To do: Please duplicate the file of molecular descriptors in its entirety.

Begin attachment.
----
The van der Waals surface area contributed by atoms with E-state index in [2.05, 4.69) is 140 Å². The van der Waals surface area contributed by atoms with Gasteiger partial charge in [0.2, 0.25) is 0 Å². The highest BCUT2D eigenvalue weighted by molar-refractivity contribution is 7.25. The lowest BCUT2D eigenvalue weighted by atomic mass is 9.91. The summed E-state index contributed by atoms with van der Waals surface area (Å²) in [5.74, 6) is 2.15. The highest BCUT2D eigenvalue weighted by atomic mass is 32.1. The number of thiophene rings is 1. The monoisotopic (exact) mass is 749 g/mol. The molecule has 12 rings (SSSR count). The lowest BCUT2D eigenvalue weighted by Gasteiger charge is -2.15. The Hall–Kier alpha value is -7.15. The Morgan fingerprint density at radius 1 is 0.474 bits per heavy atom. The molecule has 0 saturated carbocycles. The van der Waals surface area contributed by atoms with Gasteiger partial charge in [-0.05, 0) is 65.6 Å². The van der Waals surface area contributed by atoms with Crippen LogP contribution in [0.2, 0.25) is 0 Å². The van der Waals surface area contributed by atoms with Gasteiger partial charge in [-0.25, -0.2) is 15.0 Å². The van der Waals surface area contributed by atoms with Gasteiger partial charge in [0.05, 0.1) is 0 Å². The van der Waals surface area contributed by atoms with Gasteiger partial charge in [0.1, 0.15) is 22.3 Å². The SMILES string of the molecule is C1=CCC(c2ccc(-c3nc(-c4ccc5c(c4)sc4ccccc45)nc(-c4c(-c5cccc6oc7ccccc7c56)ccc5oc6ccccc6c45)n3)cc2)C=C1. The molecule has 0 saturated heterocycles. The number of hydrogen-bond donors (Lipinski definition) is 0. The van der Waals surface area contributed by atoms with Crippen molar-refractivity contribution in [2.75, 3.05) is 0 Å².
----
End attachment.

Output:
The van der Waals surface area contributed by atoms with E-state index in [2.05, 4.69) is 140 Å². The van der Waals surface area contributed by atoms with Gasteiger partial charge in [0.2, 0.25) is 0 Å². The highest BCUT2D eigenvalue weighted by molar-refractivity contribution is 7.25. The lowest BCUT2D eigenvalue weighted by atomic mass is 9.91. The summed E-state index contributed by atoms with van der Waals surface area (Å²) in [5.74, 6) is 2.15. The highest BCUT2D eigenvalue weighted by atomic mass is 32.1. The number of thiophene rings is 1. The monoisotopic (exact) mass is 749 g/mol. The molecule has 12 rings (SSSR count). The lowest BCUT2D eigenvalue weighted by Gasteiger charge is -2.15. The Hall–Kier alpha value is -7.15. The Morgan fingerprint density at radius 1 is 0.474 bits per heavy atom. The molecule has 0 saturated carbocycles. The van der Waals surface area contributed by atoms with Gasteiger partial charge in [-0.05, 0) is 65.6 Å². The van der Waals surface area contributed by atoms with Crippen LogP contribution in [0.2, 0.25) is 0 Å². The van der Waals surface area contributed by atoms with Gasteiger partial charge in [-0.25, -0.2) is 15.0 Å². The van der Waals surface area contributed by atoms with Gasteiger partial charge in [0.05, 0.1) is 0 Å². The van der Waals surface area contributed by atoms with Gasteiger partial charge in [0.1, 0.15) is 22.3 Å². The SMILES string of the molecule is C1=CCC(c2ccc(-c3nc(-c4ccc5c(c4)sc4ccccc45)nc(-c4c(-c5cccc6oc7ccccc7c56)ccc5oc6ccccc6c45)n3)cc2)C=C1. The molecule has 0 saturated heterocycles. The number of hydrogen-bond donors (Lipinski definition) is 0. The van der Waals surface area contributed by atoms with Crippen molar-refractivity contribution in [2.75, 3.05) is 0 Å².